You can now play as a female. Dialogue is voiced. The Creation Engine has been updated for newer hardware with advanced lighting and other visual effects. You constantly have a canine companion that you can interact with more realistically. There’s hundreds of combinations of parts that you can use to customize your weapons. Parts can be scavenged from everyday objects, like lamps, which gives a new value to what we used to think of as junk. You can fully customize your armor. You can rebuild settlements. You can build contraptions, Minecraft style. You can defend these settlements from raider attacks. These settlements become populated over time. You can lead caravans between your settlements. You can command and ride a VTOL across southern Massachusetts. You can use jetpacks. You can aim down the sights during first person combat.

And there’s so much more.

All of this, combined with a surprising release date, means that Fallout 4 had 1 of the best and most confident first look presentations of any game that we have seen at any E3.

Small but Constant Delights

As gamers, we sometimes feel that we’re being talked down to, that corporations are trying to wring out as much profit as possible while giving us less and less game. Helped by the fact that it is privately owned, Bethesda doesn’t have to worry about simultaneously placating shareholders, annual returns, and its customers.

DOOM has been under development for many years, being rebooted because it wasn’t quite right. This level of investment and dedication paid off, especially for the Snapmap feature which could introduce a culture of modding to a wider community. Snapmap allows the editing of maps AND gameplay logic across single player, multiplayer, and cooperative modes across all three platforms. While an expected PC feature, console audiences will be delighted with the level of granularity that Snapmap brings to the table.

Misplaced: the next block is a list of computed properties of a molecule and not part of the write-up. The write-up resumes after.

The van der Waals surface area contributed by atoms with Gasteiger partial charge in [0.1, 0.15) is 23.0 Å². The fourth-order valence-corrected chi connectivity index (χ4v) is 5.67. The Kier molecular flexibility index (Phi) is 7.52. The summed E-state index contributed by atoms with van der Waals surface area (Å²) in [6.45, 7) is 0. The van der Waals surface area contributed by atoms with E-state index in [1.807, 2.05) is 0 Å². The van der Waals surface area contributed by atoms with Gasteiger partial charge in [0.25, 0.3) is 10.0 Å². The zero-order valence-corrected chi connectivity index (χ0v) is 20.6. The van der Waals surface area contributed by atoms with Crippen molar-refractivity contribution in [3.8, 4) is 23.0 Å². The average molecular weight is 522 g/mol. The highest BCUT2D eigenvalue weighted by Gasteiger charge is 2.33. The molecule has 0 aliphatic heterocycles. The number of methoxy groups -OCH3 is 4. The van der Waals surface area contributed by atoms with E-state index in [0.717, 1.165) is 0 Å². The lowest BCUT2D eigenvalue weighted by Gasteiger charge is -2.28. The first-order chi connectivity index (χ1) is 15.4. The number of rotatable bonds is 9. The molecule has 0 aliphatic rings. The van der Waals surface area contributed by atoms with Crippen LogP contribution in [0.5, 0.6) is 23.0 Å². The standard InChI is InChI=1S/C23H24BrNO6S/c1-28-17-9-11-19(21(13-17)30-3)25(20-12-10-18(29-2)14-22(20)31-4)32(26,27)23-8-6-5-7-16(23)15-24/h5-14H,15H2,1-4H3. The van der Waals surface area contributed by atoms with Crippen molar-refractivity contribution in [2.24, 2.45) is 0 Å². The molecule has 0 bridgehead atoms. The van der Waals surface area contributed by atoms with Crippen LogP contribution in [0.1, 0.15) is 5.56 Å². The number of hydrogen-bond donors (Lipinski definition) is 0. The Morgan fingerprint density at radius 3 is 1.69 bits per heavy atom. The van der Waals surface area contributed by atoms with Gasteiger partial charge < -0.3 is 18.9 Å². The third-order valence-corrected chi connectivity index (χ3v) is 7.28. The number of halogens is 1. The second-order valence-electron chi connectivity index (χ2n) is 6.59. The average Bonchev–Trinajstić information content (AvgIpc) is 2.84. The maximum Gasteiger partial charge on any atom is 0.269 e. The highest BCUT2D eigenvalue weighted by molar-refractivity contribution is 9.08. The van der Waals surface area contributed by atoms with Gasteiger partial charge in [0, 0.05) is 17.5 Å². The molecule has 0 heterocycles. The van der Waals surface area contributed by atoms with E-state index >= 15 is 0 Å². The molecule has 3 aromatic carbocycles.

Dishonored 2, while obviously not ready, got the fans excited.

The Elder Scrolls: Legends is a risky proposition for Bethesda. While The Elder Scrolls brand is huge, they know that any card game is going to be competing with the mindshare of Blizzard’s ever-expanding juggernaut, Hearthstone. Is there enough room for two such projects? We’ll learn soon.

Finally, Fallout 4’s release date was the cherry on top of an excellent video game sundae (or Sunday). November 10, 2015. I struggle to think of the last time that a large AAA game was announced with just over 5 months to go until its launch date. Look for this to be setting a new standard for shorter and more intense marketing cycles, avoiding the constant disappointment of delays and controversy of graphical downgrades.


 

There you have it. That’s why Bethesda won E3. However, don’t fret if none of these games are quite up your alley. Microsoft, EA, Ubisoft, Sony, Nintendo, Square Enix, and the PC Gaming Show all have a shot at captivating their audiences and “winning”. We look forward to following along with you as the action unfolds!